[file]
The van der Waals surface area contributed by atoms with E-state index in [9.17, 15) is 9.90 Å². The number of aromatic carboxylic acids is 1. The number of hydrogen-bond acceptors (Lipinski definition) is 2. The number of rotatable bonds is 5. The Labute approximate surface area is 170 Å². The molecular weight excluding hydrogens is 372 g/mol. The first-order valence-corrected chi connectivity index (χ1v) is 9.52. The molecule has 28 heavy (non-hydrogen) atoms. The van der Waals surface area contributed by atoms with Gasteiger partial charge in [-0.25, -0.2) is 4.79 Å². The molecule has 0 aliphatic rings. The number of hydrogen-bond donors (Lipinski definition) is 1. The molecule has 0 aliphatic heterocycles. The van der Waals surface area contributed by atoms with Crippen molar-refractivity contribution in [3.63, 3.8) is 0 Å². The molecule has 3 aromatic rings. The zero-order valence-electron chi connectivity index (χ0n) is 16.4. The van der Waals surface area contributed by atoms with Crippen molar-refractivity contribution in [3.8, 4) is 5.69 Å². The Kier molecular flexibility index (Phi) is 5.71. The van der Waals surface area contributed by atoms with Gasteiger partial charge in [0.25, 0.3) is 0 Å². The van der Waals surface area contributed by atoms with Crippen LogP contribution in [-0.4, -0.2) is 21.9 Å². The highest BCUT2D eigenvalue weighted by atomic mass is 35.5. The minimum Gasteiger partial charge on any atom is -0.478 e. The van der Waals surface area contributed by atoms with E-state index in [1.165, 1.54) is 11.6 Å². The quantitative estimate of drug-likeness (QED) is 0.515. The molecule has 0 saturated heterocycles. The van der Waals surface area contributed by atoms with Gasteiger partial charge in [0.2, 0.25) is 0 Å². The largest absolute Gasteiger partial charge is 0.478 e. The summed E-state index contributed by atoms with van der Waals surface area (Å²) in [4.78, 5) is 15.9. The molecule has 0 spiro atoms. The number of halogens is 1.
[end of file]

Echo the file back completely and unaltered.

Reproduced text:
The van der Waals surface area contributed by atoms with E-state index in [9.17, 15) is 9.90 Å². The number of aromatic carboxylic acids is 1. The number of hydrogen-bond acceptors (Lipinski definition) is 2. The number of rotatable bonds is 5. The Labute approximate surface area is 170 Å². The molecular weight excluding hydrogens is 372 g/mol. The first-order valence-corrected chi connectivity index (χ1v) is 9.52. The molecule has 28 heavy (non-hydrogen) atoms. The van der Waals surface area contributed by atoms with Gasteiger partial charge in [-0.25, -0.2) is 4.79 Å². The molecule has 0 aliphatic rings. The number of hydrogen-bond donors (Lipinski definition) is 1. The molecule has 0 aliphatic heterocycles. The van der Waals surface area contributed by atoms with Crippen molar-refractivity contribution in [3.63, 3.8) is 0 Å². The molecule has 3 aromatic rings. The zero-order valence-electron chi connectivity index (χ0n) is 16.4. The van der Waals surface area contributed by atoms with Crippen molar-refractivity contribution in [3.8, 4) is 5.69 Å². The Kier molecular flexibility index (Phi) is 5.71. The van der Waals surface area contributed by atoms with Gasteiger partial charge in [0.25, 0.3) is 0 Å². The van der Waals surface area contributed by atoms with Crippen LogP contribution in [-0.4, -0.2) is 21.9 Å². The highest BCUT2D eigenvalue weighted by atomic mass is 35.5. The minimum Gasteiger partial charge on any atom is -0.478 e. The van der Waals surface area contributed by atoms with E-state index in [1.165, 1.54) is 11.6 Å². The quantitative estimate of drug-likeness (QED) is 0.515. The molecule has 0 saturated heterocycles. The van der Waals surface area contributed by atoms with Gasteiger partial charge in [0.2, 0.25) is 0 Å². The largest absolute Gasteiger partial charge is 0.478 e. The summed E-state index contributed by atoms with van der Waals surface area (Å²) in [4.78, 5) is 15.9. The molecule has 0 spiro atoms. The number of halogens is 1.